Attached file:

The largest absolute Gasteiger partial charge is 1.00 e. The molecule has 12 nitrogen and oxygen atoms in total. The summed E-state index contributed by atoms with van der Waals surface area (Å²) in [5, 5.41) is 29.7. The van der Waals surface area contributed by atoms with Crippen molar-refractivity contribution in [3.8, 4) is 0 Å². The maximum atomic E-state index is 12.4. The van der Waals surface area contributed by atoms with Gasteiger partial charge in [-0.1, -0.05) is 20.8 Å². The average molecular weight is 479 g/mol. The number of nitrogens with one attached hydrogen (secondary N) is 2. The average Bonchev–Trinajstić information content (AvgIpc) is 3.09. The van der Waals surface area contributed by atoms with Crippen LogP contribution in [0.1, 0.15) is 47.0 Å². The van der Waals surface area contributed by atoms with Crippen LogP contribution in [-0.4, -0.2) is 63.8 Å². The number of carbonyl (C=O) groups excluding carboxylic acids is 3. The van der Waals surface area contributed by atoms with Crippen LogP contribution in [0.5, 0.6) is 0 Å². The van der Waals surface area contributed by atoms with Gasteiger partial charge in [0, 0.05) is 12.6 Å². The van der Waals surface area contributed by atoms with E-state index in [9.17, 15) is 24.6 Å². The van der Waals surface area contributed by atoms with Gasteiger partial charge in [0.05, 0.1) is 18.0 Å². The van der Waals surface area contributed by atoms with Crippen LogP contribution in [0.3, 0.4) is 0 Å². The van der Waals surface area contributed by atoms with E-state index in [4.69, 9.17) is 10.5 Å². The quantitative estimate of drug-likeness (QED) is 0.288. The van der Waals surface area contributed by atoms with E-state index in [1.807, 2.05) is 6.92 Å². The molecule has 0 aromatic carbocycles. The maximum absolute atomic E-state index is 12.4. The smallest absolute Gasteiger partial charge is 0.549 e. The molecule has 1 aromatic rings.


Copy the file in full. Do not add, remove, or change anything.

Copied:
The largest absolute Gasteiger partial charge is 1.00 e. The molecule has 12 nitrogen and oxygen atoms in total. The summed E-state index contributed by atoms with van der Waals surface area (Å²) in [5, 5.41) is 29.7. The van der Waals surface area contributed by atoms with Crippen molar-refractivity contribution in [3.8, 4) is 0 Å². The maximum atomic E-state index is 12.4. The van der Waals surface area contributed by atoms with Gasteiger partial charge in [-0.1, -0.05) is 20.8 Å². The average molecular weight is 479 g/mol. The number of nitrogens with one attached hydrogen (secondary N) is 2. The average Bonchev–Trinajstić information content (AvgIpc) is 3.09. The van der Waals surface area contributed by atoms with Crippen LogP contribution in [0.1, 0.15) is 47.0 Å². The van der Waals surface area contributed by atoms with Crippen LogP contribution in [-0.4, -0.2) is 63.8 Å². The number of carbonyl (C=O) groups excluding carboxylic acids is 3. The van der Waals surface area contributed by atoms with Crippen LogP contribution in [0.5, 0.6) is 0 Å². The van der Waals surface area contributed by atoms with Gasteiger partial charge in [0, 0.05) is 12.6 Å². The van der Waals surface area contributed by atoms with E-state index in [9.17, 15) is 24.6 Å². The van der Waals surface area contributed by atoms with Gasteiger partial charge in [0.05, 0.1) is 18.0 Å². The van der Waals surface area contributed by atoms with Crippen LogP contribution in [0.3, 0.4) is 0 Å². The van der Waals surface area contributed by atoms with E-state index in [4.69, 9.17) is 10.5 Å². The quantitative estimate of drug-likeness (QED) is 0.288. The van der Waals surface area contributed by atoms with E-state index in [1.807, 2.05) is 6.92 Å². The molecule has 0 aromatic carbocycles. The maximum absolute atomic E-state index is 12.4. The smallest absolute Gasteiger partial charge is 0.549 e. The molecule has 1 aromatic rings.